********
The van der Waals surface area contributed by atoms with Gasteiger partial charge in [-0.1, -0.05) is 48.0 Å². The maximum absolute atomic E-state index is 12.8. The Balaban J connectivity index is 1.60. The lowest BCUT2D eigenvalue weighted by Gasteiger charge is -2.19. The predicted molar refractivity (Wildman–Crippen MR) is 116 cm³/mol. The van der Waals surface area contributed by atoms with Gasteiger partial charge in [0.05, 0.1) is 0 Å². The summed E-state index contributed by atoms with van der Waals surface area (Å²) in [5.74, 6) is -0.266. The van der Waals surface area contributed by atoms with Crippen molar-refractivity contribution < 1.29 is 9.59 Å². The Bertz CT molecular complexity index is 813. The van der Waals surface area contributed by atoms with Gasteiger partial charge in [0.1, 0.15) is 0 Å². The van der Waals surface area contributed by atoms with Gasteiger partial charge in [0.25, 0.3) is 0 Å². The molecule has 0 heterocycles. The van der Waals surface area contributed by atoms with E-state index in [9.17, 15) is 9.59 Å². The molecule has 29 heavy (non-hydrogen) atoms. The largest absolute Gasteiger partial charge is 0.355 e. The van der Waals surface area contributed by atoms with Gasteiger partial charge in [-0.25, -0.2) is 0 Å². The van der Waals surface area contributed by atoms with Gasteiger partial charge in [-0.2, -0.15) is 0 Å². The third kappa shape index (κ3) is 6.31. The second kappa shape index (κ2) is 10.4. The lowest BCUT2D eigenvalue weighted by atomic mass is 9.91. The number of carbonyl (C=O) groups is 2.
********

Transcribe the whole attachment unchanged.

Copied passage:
The van der Waals surface area contributed by atoms with Gasteiger partial charge in [-0.1, -0.05) is 48.0 Å². The maximum absolute atomic E-state index is 12.8. The Balaban J connectivity index is 1.60. The lowest BCUT2D eigenvalue weighted by Gasteiger charge is -2.19. The predicted molar refractivity (Wildman–Crippen MR) is 116 cm³/mol. The van der Waals surface area contributed by atoms with Gasteiger partial charge in [0.05, 0.1) is 0 Å². The summed E-state index contributed by atoms with van der Waals surface area (Å²) in [5.74, 6) is -0.266. The van der Waals surface area contributed by atoms with Crippen molar-refractivity contribution < 1.29 is 9.59 Å². The Bertz CT molecular complexity index is 813. The van der Waals surface area contributed by atoms with Gasteiger partial charge in [0.1, 0.15) is 0 Å². The van der Waals surface area contributed by atoms with Gasteiger partial charge in [0.25, 0.3) is 0 Å². The molecule has 0 heterocycles. The van der Waals surface area contributed by atoms with E-state index in [9.17, 15) is 9.59 Å². The molecule has 29 heavy (non-hydrogen) atoms. The largest absolute Gasteiger partial charge is 0.355 e. The van der Waals surface area contributed by atoms with Gasteiger partial charge in [-0.25, -0.2) is 0 Å². The van der Waals surface area contributed by atoms with Gasteiger partial charge in [-0.2, -0.15) is 0 Å². The third kappa shape index (κ3) is 6.31. The second kappa shape index (κ2) is 10.4. The lowest BCUT2D eigenvalue weighted by atomic mass is 9.91. The number of carbonyl (C=O) groups is 2.